OpenAI makes a ChatGPT-like tool called Codex that can write software. Here's why Codex won't replace developers and will instead create more demand for their skills.
- OpenAI's ChatGPT, which can answer questions with humanlike responses, is exploding in popularity.
- The same company is also behind Codex, a tool that automates writing software code.
OpenAI is the talk of the town these days as the company's intelligent chatbot, ChatGPT, has sparked imaginations and made people ask what role artificial intelligence will play going forward. The same company has also been developing Codex, a less-popular service that could completely change the way developers work.
Using data it has collected from across the web, ChatGPT can answer just about any question thrown at it — though not always accurately — and with a response that looks like a human wrote it. Codex is similar, except that instead of writing English sentences, it writes software code. Tell Codex what type of software problem you're trying to solve, and Codex will suggest a solution with a string of code.
If an AI service can now write code for developers, it raises the question of how it will impact students studying computer science, and if highly paid software-engineering jobs will vanish. Still, software-engineering skills will continue to be in high demand, and AI services like Codex are just a natural step as programming becomes progressively easier over generations, according to academics and experts in computer-science education.
Codex has been available to developers since 2021 in the form of GitHub Copilot. And OpenAI, which has raised more than $10 billion from Microsoft and other backers, has been investing more in Codex of late, hiring more than 1,000 contractors to write code and associated descriptions that will help Codex learn to become a better programmer, Semafor reported.
Codex and ChatGPT are a "huge productivity enhancer," and many programmers are already using Codex in their day-to-day workflows, Christopher Manning, a professor of computer science and linguistics at Stanford University, said. Still, just because Codex can write basic functions to make an engineer's life simpler doesn't mean it can suddenly write entire applications all on its own, he added.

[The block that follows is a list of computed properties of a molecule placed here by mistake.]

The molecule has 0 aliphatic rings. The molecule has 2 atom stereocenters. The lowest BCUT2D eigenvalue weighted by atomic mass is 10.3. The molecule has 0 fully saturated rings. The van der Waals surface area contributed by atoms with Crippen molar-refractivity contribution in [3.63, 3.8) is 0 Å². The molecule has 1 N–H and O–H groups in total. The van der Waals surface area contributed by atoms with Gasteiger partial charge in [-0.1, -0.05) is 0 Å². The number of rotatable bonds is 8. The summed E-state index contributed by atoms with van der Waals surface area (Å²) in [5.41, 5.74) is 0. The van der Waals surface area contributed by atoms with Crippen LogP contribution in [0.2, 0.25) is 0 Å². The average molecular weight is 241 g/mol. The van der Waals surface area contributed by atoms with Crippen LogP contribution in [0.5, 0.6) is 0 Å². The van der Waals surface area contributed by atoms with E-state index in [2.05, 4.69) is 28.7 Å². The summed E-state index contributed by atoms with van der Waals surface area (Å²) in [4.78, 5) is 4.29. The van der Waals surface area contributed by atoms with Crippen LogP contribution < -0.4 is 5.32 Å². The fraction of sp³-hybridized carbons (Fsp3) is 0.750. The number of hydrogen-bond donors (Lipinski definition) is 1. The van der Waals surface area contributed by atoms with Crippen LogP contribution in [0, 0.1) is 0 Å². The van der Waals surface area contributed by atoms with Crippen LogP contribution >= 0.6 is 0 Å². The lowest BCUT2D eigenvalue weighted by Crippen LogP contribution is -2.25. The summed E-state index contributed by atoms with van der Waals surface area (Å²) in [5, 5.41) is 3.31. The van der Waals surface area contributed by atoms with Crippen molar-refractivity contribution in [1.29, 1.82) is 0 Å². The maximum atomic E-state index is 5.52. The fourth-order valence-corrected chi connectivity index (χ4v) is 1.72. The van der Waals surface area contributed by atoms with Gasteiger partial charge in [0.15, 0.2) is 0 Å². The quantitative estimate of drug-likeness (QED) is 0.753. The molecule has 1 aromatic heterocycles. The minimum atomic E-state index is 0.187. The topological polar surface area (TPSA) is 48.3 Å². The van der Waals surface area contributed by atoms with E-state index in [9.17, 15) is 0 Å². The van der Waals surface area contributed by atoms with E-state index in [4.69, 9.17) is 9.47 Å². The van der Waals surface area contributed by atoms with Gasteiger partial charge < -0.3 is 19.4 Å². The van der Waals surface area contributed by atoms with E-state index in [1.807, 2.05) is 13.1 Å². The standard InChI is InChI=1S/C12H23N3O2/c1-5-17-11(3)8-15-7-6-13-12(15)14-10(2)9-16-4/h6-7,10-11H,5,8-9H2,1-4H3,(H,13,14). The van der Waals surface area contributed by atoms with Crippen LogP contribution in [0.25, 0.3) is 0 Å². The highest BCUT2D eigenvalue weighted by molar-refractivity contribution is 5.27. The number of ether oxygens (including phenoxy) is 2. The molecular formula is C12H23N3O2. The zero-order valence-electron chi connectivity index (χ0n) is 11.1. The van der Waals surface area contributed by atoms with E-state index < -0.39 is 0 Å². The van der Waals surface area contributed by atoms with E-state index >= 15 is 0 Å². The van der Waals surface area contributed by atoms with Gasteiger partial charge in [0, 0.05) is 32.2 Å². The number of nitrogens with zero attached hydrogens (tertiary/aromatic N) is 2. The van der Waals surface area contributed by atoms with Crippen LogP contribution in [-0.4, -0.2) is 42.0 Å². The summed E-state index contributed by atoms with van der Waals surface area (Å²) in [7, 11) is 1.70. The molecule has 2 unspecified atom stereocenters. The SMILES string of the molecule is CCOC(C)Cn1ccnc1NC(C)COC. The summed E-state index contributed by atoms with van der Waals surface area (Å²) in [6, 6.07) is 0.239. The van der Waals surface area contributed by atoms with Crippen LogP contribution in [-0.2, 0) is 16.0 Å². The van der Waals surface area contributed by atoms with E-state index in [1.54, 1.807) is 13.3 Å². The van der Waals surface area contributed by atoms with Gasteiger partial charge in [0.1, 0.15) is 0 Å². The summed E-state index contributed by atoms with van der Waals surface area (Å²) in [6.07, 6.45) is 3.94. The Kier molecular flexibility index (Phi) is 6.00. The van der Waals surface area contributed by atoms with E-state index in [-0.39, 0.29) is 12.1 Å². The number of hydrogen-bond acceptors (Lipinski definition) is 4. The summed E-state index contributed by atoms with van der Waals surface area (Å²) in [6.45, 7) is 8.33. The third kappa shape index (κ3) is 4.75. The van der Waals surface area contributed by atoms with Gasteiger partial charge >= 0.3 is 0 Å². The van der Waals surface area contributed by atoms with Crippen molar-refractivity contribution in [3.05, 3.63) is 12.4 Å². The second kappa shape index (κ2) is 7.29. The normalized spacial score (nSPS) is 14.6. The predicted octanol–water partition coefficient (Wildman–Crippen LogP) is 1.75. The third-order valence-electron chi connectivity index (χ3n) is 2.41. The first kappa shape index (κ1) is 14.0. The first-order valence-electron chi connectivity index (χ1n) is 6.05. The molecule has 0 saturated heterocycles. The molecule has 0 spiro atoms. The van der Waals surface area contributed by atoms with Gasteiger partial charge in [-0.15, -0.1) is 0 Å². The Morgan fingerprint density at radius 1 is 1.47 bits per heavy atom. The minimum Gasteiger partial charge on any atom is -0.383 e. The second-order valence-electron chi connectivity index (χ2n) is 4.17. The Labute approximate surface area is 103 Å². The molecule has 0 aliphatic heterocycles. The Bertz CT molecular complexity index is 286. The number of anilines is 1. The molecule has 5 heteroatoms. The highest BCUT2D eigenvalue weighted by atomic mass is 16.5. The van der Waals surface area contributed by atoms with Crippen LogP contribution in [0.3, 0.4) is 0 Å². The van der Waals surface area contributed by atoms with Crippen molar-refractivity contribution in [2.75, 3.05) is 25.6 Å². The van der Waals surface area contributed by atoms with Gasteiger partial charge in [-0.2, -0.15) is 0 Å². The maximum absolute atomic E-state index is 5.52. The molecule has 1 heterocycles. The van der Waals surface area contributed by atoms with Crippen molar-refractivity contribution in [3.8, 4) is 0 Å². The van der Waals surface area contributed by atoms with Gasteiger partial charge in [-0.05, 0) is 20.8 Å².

Each generation makes programming easier
In thinking about Codex, one must understand that programming has been getting progressively easier with each generation, Hadi Partovi, the CEO and a cofounder of the education nonprofit Code.org, which creates curricula for K-12 computer-science classes, said.
"Programming started with punch cards," Partovi said. "We don't use punch cards anymore." After that, programmers began typing with keyboards using a programming language called Assembly, a low-level language that communicates directly with a machine's architecture.
Similarly, Codex further simplifies certain software-engineering tasks. Programmers don't have to spend as much time on rote work as others have done a million times over, but they'll still need to understand the code that a tool like Codex produces, Partovi said. Developers using Codex or a similar tool who can't explain what their code is doing aren't going to become productive engineers.
Codex can fill in lines of code, but developers still must fundamentally understand how to solve a technical problem in the first place.
"I'm confident it'll make engineering easier," Partovi said. "Then we'll have more engineers, and more software engineering. Demand for technology is only limited by the supply of engineers."
Creating the next big thing
For the next generation of programmers, a major concern is that students will use programs like Copilot to write some code for them, then feel deflated by the idea that the program can do the work all on its own, Cynthia Lee, a senior lecturer of computer science at Stanford University, said. She said she has already received assignments from students she's certain they completed with Codex.
Lee worries that Codex may demotivate students who are struggling to figure out assignments. Tools like Copilot are "an exacerbation of a problem that we've always faced, which is: How do you get people to do the tasks that they need to do to learn?" she said.
"It just requires having a lot of conversation with students about the real basics of, 'Why are we here?'" Lee said.
Codex is a force multiplier that can speed up programming work, but it mostly spits out code that people have already written by gathering data from existing software packages. Still, Lee is optimistic about the technology overall, and she highlighted how important it is for students to continue learning software-development skills.
"There will always be a frontier of new creation," Lee said.
Codex can speed up innovation
The benefit of tools like Codex is that they can replace the manual searching developers usually need to do on the internet to figure out ways to debug their code and find software packages that support the code they're writing, Manning said.
For example, programmers may use the Python programming language to analyze text from a webpage. With Codex, they can just write a comment asking for a piece of code to complete that task, and the service will return it.
"Even for people who are in the field, the speed at which these models have gotten better and the success they have is frankly surprising," Manning said. "But these models absolutely aren't perfect, and if you aren't capable of noticing when something is wrong and it's generating the wrong code, or there's still a bug, then you're not going to be a productive software engineer."
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